Wednesday, 4 February 2015

Block 35 My Cheating Heart

Block 35 - My Cheating Heart
I love a deep, deep heart.  It exudes rustic, country charm.  But this deep heart is a Cheating Heart - so named because it is a cheat on the turned applique method.  Let me share with you my method ......

First I traced a heart shape onto the wrong side of a scrap of fabric before cutting ¼” outside of the traced line.  Next I placed the cut out, right sides together, onto a square of muslin before stitching all the way around on the traced line.
I quick-fused a little heart to the front
before I stitched the heart pieces together.
Then I trimmed 1/8”-1/4” away from the stitched line and carefully snipped into the deep center of the heart, taking care not to cut through the stitching line: 
Snip into the center of the heart and before trimming around the outside
(this one is snipped but not yet trimmed!)
Next, I turned the heart out the right way by cutting a slit in the back with my seam ripper (be careful not to cut through to the front):
Use a seam ripper to make a slit in the back.  It has to be big enough to turn heart through
The heart was turned right side out and pressed (with the help of my trusty chopstick):   
Turned right-side out and pressed.
I added some rustic hand-stitching before slip-stitching the heart in place not thinking that I could have stitched it in place USING the rustic hand-stitching - DOH!!
Even the pins co-ordinate!
This method wouldn’t work for an item that is going to be heavily quilted but it would be great for a pouch, purse or fabric box (ooh, there’s an idea – where’s my Zakka Style book?).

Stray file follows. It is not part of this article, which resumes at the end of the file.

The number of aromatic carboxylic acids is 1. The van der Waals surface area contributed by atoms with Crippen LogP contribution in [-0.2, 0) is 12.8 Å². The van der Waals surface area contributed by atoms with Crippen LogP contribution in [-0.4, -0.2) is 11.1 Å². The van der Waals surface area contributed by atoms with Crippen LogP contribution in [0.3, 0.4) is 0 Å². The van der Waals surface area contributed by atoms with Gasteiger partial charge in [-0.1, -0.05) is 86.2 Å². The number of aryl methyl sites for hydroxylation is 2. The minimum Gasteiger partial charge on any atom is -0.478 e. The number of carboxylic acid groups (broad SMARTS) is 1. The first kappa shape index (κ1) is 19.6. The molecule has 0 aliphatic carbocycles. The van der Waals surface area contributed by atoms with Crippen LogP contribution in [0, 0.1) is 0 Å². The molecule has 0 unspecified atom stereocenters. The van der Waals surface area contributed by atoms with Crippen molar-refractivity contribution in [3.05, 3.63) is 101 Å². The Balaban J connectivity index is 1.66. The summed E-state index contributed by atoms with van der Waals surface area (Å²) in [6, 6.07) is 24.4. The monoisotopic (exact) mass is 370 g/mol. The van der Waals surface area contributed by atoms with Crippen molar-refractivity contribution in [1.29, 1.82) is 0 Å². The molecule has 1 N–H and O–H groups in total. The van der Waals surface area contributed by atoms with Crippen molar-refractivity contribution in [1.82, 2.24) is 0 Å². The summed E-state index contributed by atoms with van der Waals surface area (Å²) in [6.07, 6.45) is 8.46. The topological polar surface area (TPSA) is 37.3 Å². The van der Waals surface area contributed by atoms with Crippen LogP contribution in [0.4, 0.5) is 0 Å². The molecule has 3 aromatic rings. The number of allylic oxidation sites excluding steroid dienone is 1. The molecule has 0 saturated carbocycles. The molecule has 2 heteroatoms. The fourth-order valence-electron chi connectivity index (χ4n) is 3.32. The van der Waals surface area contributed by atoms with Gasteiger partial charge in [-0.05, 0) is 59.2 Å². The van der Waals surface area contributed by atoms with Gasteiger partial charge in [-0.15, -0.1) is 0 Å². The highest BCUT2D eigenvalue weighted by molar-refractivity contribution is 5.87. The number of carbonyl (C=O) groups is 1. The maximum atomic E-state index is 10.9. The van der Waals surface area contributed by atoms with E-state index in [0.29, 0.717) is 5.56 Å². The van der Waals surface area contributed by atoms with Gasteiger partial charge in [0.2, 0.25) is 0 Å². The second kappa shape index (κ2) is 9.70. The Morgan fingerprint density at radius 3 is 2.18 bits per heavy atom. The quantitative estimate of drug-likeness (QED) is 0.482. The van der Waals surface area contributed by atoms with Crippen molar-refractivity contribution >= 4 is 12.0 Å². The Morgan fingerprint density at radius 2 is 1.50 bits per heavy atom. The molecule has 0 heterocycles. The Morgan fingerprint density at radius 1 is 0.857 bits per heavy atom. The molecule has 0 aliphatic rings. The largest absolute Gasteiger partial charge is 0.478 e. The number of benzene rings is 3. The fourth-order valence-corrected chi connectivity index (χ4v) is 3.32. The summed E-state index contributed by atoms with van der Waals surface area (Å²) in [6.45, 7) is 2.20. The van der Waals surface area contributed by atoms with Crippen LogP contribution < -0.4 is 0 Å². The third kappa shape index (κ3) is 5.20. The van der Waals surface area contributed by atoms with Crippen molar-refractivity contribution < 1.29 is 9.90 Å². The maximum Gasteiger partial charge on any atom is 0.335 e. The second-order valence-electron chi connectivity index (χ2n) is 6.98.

If I replace the leaf with my Cheating Heart I will have a Valentine Box
Of course, I could've just fused the heart onto my block but you never know when a Cheating Heart might come in handy.  Still not convinced?  Pop back soon to see what I mean.


  1. I'm really enjoying all of these different hearts! I think the Valentine box is a wonderful idea. Can't wait to find out what's going on tomorrow.

  2. I have done this with fusible interfacing, when you turn it right sides out you can iron it down snd the fusing product helps hold it down. I do stitch around the outer edge, the interfacing is do thin you can choose to wuilt it if you would like too.

    1. What a clever idea to use fusible interfacing and stitch it so the fusible side is on the outside ready for fusing in place. Thank you for this tip.